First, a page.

Pity Review: LIFF 2018

Pretending to cry is almost impossible, but for the sullen-faced protagonist of Babis Makridis’ exercise in absurdist dark comedy Pity, crocodile tears are everything.

Pity tells the story of a lawyer, played by the stern Yannis Drakopoulos, whose wife is recovering from a long-term coma. This tragic event clouds over the lives of the family, with the lawyer becoming gradually more dependent on the sympathy of his neighbour, who brings him a daily gift of orange cake, and the words of condolence from the owner of his local dry-cleaning store. As his wife returns home and his son begins playing more cheerful sonatas on the piano, the lawyer seeks out more far-fetched and often ridiculous means of satisfying his addiction to sadness.

The still, almost clinical, camerawork which relies heavily on symmetry and crisp cool colours echoes the lawyer’s precise scheming to extract sympathy from those around him. The visuals in Pity are just as coldly detached as the delivery of the actors, scrubbed clean of any emotion or feeling. The humour comes most strongly from disassociated remarks in the dialogue that tie together surreal repetitions. The lawyer’s intense sobbing therefore acts as a leitmotiv, introducing new chapters to the narrative. When the tears stop coming, his world is gradually dissolved.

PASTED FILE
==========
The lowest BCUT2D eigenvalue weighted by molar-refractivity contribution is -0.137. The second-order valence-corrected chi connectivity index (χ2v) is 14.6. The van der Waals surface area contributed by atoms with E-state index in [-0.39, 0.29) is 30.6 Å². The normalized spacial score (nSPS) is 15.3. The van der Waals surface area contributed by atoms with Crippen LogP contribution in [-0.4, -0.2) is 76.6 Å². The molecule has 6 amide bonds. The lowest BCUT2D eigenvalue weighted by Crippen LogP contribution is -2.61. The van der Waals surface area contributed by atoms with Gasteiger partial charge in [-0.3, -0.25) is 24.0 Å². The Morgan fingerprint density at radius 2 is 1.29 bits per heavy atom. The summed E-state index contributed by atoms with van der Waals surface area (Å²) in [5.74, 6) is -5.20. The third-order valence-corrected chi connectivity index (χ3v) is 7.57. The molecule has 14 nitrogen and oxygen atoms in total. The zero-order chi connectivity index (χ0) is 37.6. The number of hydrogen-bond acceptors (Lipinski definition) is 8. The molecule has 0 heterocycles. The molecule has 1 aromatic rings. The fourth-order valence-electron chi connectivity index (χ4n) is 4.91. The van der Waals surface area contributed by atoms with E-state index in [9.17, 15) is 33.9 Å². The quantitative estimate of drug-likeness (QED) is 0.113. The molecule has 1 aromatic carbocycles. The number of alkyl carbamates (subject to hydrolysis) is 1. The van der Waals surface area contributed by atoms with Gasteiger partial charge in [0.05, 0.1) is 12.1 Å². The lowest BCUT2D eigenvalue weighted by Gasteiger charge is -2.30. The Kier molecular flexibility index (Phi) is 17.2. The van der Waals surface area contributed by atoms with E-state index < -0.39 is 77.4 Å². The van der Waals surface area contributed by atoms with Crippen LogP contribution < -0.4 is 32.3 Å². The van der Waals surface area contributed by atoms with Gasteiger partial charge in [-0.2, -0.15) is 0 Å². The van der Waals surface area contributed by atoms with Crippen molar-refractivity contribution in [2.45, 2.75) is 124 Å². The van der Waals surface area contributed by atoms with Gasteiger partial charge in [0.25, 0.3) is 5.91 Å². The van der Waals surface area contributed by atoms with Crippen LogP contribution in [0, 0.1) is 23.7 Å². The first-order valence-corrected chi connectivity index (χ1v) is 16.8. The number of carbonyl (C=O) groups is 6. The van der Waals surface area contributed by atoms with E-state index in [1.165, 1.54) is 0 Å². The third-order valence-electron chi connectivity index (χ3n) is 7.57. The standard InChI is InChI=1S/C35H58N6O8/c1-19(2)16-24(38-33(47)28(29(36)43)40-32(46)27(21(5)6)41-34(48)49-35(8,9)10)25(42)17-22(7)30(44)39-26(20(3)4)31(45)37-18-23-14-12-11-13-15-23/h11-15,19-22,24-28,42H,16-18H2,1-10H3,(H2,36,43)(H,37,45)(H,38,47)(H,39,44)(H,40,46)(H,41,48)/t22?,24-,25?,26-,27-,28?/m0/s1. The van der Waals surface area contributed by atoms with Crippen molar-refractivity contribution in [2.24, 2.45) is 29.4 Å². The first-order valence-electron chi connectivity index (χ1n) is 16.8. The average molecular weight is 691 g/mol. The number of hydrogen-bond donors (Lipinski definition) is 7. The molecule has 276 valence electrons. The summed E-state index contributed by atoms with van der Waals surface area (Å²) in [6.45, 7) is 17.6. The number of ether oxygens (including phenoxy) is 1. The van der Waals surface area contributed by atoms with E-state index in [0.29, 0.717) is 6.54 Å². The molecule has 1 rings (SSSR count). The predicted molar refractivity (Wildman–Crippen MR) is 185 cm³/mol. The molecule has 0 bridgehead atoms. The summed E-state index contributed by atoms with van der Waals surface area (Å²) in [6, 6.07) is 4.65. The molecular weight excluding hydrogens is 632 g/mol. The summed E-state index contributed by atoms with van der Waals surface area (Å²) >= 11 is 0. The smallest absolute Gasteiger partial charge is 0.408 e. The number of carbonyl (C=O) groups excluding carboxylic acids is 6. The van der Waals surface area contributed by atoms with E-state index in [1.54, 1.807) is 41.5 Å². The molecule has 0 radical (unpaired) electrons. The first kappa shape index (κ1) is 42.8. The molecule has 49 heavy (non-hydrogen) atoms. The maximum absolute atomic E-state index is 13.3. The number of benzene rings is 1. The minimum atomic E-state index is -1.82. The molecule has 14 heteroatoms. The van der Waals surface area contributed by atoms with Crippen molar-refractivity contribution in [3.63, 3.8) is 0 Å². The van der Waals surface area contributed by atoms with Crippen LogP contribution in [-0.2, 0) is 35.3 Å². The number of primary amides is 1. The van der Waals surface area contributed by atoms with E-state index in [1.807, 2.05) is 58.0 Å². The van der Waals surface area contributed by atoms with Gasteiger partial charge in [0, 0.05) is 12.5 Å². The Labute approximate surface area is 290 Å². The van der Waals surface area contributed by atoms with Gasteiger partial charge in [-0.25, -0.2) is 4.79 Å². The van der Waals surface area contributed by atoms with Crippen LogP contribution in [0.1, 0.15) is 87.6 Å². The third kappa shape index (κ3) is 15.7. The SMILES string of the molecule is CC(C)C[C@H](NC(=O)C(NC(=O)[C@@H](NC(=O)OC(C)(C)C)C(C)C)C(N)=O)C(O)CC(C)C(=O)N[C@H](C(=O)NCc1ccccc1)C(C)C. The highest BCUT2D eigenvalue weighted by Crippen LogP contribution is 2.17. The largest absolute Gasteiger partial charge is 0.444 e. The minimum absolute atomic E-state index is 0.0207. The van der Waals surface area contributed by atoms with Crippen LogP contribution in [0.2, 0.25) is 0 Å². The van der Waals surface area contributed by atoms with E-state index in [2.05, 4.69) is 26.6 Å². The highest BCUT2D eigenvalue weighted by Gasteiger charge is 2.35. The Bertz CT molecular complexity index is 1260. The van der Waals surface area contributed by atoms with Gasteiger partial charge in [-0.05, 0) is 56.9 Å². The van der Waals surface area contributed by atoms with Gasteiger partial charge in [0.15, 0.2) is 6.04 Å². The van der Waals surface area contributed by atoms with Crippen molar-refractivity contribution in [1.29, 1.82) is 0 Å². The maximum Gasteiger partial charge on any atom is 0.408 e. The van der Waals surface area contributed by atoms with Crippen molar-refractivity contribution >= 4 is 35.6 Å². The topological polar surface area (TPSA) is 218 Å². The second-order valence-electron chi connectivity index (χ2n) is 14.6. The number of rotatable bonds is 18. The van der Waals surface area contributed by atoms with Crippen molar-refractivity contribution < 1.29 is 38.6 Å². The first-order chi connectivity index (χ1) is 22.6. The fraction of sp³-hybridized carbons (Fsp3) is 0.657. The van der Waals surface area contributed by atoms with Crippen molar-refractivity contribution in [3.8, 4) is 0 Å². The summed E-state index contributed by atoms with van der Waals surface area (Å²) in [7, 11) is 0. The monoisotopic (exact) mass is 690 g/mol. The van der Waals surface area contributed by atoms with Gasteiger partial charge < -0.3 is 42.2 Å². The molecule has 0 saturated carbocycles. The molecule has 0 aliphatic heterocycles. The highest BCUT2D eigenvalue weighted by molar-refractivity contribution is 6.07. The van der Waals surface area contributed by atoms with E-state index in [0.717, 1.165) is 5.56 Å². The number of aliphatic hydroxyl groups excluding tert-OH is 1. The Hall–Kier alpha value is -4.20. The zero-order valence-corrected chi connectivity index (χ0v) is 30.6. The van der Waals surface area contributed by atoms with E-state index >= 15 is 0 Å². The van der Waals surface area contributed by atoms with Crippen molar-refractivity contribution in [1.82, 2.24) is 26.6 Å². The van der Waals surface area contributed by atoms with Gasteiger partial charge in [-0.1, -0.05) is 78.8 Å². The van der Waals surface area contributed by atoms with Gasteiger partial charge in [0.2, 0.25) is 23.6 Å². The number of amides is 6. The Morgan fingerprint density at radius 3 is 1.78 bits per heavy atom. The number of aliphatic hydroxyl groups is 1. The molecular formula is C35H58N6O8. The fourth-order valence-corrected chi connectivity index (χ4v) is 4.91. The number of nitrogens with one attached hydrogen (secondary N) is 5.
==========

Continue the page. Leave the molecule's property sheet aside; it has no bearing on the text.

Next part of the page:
Pity’s soundtrack is intriguingly minimal, with bursts of intense choral music at key moments of tension. Sadness is overpowering, and Makridis focuses the lawyer’s lack of control through these sound fragments. There is nonetheless some relief from these mechanical relationships and the overwhelming music from Cookie the pet dog, who concludes the film on a very cute and positive note.

Pity is perhaps not as shocking or unnerving as its early Greek ‘weird wave’ siblings including the infamous Dogtooth and The Lobster; yet Efythymis Filippou’s witty screenplay continues to bite. Much of Filippou’s writing is inspired by classical Greek mythology, and the lawyer’s ability to impose sadness on every aspect of his life recalls the story of King Midas, whose greed inevitably led to disaster. With postcard-worthy scenes of the Greek coast interrupted by solemn black title cards narrating the lawyer’s spiral into his obsession, Pity is a polished Kafkaesque story about the dangers of feeling just a bit too sorry for yourself.


Carmen Walker-Vazquez